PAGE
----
It is commonly accepted that the CALÇOTS were developed by Xat de Benaiges, a peasant farmer from Valls by the end of 19th century. He began to grow white scallions covering them with earth so that the edible part remained white.Usually calçots are grilled over hot coals and eaten with a special sauce known as salvitxada, after removing the outer layers.
  Calçots are harvested late February through early April. They are prepared in a rustic manner by grilling them over dried grape vines.  The fire leaves the outer skins blackened and they finish cooking by wrapping them in paper for a brief rest. The finishing touches in eating calçots are to strip off the outer charred leaves (taking off the ‘sock’) to reveal the sweet white inner stalk.It is preferable to collect “calçots” between November and April.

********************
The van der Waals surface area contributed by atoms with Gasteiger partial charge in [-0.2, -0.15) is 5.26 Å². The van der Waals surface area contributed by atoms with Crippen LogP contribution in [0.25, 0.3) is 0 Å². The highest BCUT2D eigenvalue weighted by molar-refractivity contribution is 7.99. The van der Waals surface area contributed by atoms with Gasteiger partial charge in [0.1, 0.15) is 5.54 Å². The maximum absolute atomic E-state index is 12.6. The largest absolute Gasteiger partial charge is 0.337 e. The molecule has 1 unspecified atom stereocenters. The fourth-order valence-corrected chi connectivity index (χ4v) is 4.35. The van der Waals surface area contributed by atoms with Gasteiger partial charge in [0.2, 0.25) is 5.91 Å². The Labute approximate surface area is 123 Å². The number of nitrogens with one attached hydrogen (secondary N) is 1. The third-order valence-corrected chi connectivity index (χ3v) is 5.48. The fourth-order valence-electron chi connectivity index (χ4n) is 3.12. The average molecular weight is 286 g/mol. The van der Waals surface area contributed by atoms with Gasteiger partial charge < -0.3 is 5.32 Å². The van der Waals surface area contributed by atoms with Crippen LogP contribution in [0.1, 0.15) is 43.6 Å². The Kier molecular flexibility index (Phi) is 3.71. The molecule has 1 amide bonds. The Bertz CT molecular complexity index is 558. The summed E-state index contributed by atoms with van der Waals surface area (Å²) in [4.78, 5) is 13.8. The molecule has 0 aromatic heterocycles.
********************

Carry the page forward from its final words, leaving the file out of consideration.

By the beginning of the 20th century, calçot was already a regular feast-day dish for many families in Valls. In 1896, the first fiesta del calçot de Valls (calçot de Valls festival) was held, which has come down to us today with renewed strength and vigour thanks to the promotion of calçot through conferences, the written media, etc. Calçots are usually eaten in January, February and March, roasted over a wood fire and accompanied by the special salvitxada sauce.
  We can date in the middle of century the star of the great impulse experienced by the calçotada all over the country, when the Artistic Group of the Pot made its famous calçotades and invited personalities of the artistic and cultural world of Barcelona, which helped to spreading it. 
  In year 1995 the Generality of Catalunya granted the denomination of quality “Calçot de Valls” and in year 1996 the Regulatory Board was constituted. The geographical area of this denomination includes the regions of the Alt Camp, the Baix Camp, the Tarragones and the Baix Penedes.